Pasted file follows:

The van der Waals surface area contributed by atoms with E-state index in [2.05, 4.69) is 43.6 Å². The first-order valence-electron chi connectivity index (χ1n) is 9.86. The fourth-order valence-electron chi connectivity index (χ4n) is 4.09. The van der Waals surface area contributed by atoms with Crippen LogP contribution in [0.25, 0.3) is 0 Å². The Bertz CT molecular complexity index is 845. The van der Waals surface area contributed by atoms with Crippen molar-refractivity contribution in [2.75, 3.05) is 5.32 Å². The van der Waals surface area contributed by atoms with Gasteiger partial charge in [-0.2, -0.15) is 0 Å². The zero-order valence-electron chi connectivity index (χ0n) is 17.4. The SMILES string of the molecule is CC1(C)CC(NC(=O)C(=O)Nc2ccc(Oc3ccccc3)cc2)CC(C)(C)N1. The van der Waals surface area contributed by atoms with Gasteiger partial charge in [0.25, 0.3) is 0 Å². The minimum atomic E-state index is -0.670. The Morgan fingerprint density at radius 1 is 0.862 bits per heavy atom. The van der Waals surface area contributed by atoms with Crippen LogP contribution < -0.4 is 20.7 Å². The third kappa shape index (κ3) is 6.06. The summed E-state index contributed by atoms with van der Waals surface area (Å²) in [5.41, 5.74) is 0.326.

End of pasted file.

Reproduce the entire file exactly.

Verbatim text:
The van der Waals surface area contributed by atoms with E-state index in [2.05, 4.69) is 43.6 Å². The first-order valence-electron chi connectivity index (χ1n) is 9.86. The fourth-order valence-electron chi connectivity index (χ4n) is 4.09. The van der Waals surface area contributed by atoms with Crippen LogP contribution in [0.25, 0.3) is 0 Å². The Bertz CT molecular complexity index is 845. The van der Waals surface area contributed by atoms with Crippen molar-refractivity contribution in [2.75, 3.05) is 5.32 Å². The van der Waals surface area contributed by atoms with Gasteiger partial charge in [-0.2, -0.15) is 0 Å². The zero-order valence-electron chi connectivity index (χ0n) is 17.4. The SMILES string of the molecule is CC1(C)CC(NC(=O)C(=O)Nc2ccc(Oc3ccccc3)cc2)CC(C)(C)N1. The van der Waals surface area contributed by atoms with Gasteiger partial charge in [0.25, 0.3) is 0 Å². The minimum atomic E-state index is -0.670. The Morgan fingerprint density at radius 1 is 0.862 bits per heavy atom. The van der Waals surface area contributed by atoms with Crippen LogP contribution < -0.4 is 20.7 Å². The third kappa shape index (κ3) is 6.06. The summed E-state index contributed by atoms with van der Waals surface area (Å²) in [5.41, 5.74) is 0.326.